Posted on July 5, 2018

Native Americans Seek to Rename Yellowstone Peak Honoring Massacre Perpetrator

Jason Begay, The Guardian, July 5, 2018

Mount Doane is a 10,500ft peak in Yellowstone national park, named for Lt Gustavus C Doane, a US army cavalry captain and explorer. In January 1870, he led a massacre that killed around 175 Blackfeet people, and he continued to brag about the incident throughout his life.

Hayden Valley, a broad valley that holds Yellowstone Lake, was christened for Dr Ferdinand V Hayden, a geologist and surveyor. He also advocated for the extermination of tribal people who refused to comply with federal dictates.

A group of Native Americans say such names can no longer stand. The Great Plains Tribal Chairman’s Association, an organization of tribal chairmen of 16 Sioux tribes from Nebraska and the Dakotas, is pursuing an application to change Mount Doane to First Peoples Mountain and Hayden Valley to Buffalo Nations Valley.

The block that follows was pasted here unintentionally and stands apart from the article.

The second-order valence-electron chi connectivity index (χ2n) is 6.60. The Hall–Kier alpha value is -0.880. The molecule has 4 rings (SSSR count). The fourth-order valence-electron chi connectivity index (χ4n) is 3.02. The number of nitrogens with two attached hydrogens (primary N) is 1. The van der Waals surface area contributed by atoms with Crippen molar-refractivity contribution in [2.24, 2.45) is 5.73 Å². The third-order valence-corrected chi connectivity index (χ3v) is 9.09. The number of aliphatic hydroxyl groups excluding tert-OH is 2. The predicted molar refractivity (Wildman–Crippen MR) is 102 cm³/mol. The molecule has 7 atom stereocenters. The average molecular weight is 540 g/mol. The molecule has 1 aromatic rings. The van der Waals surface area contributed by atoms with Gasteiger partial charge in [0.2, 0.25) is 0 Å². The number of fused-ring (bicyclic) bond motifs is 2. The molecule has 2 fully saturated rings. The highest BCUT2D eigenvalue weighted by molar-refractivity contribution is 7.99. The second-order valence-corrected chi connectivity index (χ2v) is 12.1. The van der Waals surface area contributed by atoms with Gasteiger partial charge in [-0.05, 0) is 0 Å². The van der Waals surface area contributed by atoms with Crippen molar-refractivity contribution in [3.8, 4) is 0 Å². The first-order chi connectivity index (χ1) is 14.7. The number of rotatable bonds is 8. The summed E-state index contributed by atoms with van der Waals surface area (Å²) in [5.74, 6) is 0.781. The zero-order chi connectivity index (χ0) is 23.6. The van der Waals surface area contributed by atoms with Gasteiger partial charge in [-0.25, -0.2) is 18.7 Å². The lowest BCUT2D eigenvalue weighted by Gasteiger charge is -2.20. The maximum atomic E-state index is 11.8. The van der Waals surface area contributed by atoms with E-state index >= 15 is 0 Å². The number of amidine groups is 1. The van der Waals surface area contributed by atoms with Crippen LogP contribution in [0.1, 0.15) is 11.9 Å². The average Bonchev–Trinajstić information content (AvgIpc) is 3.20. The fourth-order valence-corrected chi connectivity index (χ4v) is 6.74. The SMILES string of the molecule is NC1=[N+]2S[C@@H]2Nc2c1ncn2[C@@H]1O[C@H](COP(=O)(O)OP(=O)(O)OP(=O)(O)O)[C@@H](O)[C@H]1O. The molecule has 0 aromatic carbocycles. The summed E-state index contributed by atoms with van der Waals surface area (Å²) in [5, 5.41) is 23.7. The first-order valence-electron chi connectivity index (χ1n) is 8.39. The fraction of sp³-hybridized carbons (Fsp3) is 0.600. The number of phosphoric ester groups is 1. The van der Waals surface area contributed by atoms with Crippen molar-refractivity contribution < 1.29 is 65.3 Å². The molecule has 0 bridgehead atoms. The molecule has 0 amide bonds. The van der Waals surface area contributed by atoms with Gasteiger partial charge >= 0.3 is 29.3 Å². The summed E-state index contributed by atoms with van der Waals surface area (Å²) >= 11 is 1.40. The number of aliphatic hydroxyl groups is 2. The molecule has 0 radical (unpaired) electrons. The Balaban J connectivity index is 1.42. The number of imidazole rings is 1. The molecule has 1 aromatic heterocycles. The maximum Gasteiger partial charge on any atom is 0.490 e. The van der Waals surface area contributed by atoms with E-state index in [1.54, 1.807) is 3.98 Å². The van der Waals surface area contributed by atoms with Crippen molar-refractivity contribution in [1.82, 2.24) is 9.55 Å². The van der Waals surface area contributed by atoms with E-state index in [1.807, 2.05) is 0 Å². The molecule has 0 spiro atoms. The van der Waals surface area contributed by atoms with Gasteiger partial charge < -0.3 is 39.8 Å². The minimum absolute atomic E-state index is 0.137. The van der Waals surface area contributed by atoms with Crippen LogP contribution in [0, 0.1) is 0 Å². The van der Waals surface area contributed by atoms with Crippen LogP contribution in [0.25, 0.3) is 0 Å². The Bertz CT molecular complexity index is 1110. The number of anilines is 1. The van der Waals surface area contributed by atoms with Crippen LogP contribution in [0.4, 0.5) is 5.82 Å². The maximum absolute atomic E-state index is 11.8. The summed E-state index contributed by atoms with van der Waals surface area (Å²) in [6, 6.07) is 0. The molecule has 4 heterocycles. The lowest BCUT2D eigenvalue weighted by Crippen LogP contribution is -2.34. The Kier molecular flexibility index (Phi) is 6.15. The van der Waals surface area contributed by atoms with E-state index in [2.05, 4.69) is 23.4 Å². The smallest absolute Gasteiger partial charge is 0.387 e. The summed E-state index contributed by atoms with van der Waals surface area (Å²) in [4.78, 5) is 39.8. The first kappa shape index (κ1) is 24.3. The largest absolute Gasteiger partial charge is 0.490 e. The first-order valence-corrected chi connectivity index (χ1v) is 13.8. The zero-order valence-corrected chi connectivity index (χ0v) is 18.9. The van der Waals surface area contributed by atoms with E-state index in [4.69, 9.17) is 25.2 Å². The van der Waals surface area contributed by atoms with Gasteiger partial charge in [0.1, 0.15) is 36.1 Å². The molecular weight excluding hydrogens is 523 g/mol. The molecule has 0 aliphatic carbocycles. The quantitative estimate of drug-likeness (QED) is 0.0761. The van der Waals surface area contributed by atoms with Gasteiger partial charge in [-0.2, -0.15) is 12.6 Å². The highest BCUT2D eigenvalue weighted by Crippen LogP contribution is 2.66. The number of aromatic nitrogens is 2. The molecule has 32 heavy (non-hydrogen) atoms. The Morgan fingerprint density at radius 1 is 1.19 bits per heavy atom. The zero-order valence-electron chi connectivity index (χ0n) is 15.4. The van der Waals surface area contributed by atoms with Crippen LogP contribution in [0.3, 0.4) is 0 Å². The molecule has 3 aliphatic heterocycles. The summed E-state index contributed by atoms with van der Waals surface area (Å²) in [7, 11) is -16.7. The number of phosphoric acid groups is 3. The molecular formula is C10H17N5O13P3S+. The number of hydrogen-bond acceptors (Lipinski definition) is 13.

The US Board on Geographic Names has received a slew of requests since the early 1990s related to the word “squaw”, which has an unclear history but is now recognized as insulting, and has given new names to everything from mountains to waterways and neighborhood streets. Notably, in 2013, it changed Squaw Peak in Phoenix, Arizona to Piestewa Peak, after Lori Ann Piestewa, the first Native American woman to die in combat serving in the US military.

{snip} In 2016, the board approved changing the name of Harney Peak, a mountain in South Dakota named after the US army general William S Harney, who led troops in an 1855 battle against the Brule Sioux and killed women and children as well as warriors. Its new title is Black Elk Peak, for a man believed to be a survivor of the battle.